September 19, 2009

MOVIES: You, the Living (Roy Andersson, 2007/US 2009)

There is a city, the grayest and bleakest place you have ever seen. Its citizens and their lives seem to be just as bleak as the city in which they live. There is a constant sense of longing for the unknown, of people failing to connect with another, of frustration and futility and hopelessness.

And by the way, this is a comedy.

In a series of some 50 vignettes, Andersson shows us moments from various people's lives. The scenes and the characters are only occasionally connected to one another, though there are a few people who pop up throughout the movie -- a young woman who has a dream about marrying her favorite singer; a middle-aged alcoholic who screams at her boyfriend to go away, then sings a song about wanting to escape on a motorcycle.

It's an unsettling movie. There's no plot to grab hold of, and no character who's around long enough to become a protagonist or rooting interest. There's not much visual excitement, either; Andersson's scenes start and end in one place, almost always without any camera movement at all.

The strange thing is that for all the frustration and thwarted longing, the movie is funny, even if you can never quite put your finger on why you're laughing. It's not the humor of punchlines or of slapstick. Even stranger, there is often a sense of -- well, not joy, exactly, but resilience and the refusal to abandon hope, even when hopelessness seems only logical. I was often reminded of Beckett's "I can't go on; I'll go on."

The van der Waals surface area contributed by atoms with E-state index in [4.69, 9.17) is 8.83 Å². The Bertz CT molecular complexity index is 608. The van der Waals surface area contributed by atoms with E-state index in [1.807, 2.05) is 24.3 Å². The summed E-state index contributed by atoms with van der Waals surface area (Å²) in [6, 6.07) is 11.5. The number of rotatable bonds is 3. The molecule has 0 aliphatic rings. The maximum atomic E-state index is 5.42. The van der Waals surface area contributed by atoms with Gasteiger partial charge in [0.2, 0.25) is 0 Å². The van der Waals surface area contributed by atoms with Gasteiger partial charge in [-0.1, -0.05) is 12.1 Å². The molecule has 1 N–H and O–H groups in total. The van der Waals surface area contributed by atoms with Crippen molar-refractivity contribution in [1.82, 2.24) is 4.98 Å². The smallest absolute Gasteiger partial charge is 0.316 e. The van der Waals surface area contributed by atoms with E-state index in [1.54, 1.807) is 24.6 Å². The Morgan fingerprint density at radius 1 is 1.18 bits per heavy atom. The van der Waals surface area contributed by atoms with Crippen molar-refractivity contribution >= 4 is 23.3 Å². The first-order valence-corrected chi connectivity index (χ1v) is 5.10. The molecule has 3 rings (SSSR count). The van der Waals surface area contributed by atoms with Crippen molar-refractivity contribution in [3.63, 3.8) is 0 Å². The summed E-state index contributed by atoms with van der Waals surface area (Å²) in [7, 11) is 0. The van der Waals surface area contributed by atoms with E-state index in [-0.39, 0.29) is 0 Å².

That resilience ultimately wins out here. Andersson's characters, at their happiest, insist on finding some occasion for joy, no matter how small it may be or how pointless it may seem. Often, that joy is found in music. A man stands alone in his apartment, turns on a tinny tape recorder, and pounds away on his bass drum; there are frequent appearances by a marching band and a small Dixieland group (which share a tuba player); the final half-hour of the movie is dominated by a stately waltz that we first hear being sung at a funeral.

And if we insist on looking for those small bits of joy even in the face of despair, Andersson tells us, then, yes, we can find beauty. We see that three-man Dixieland band -- tuba, banjo, trumpet -- practicing in an empty rehearsal studio as a vicious, noisy thunderstorm rages outside. It's louder than a storm has any right to be, but they keep playing their joyous music. It's a gesture of defiance, and they're rewarded for it; no one else enters the room, but their sound is suddenly joined by a glorious clarinet, weaving its sweet, sad melody into their music. It's a small moment of magic in a world that desperately needs some.

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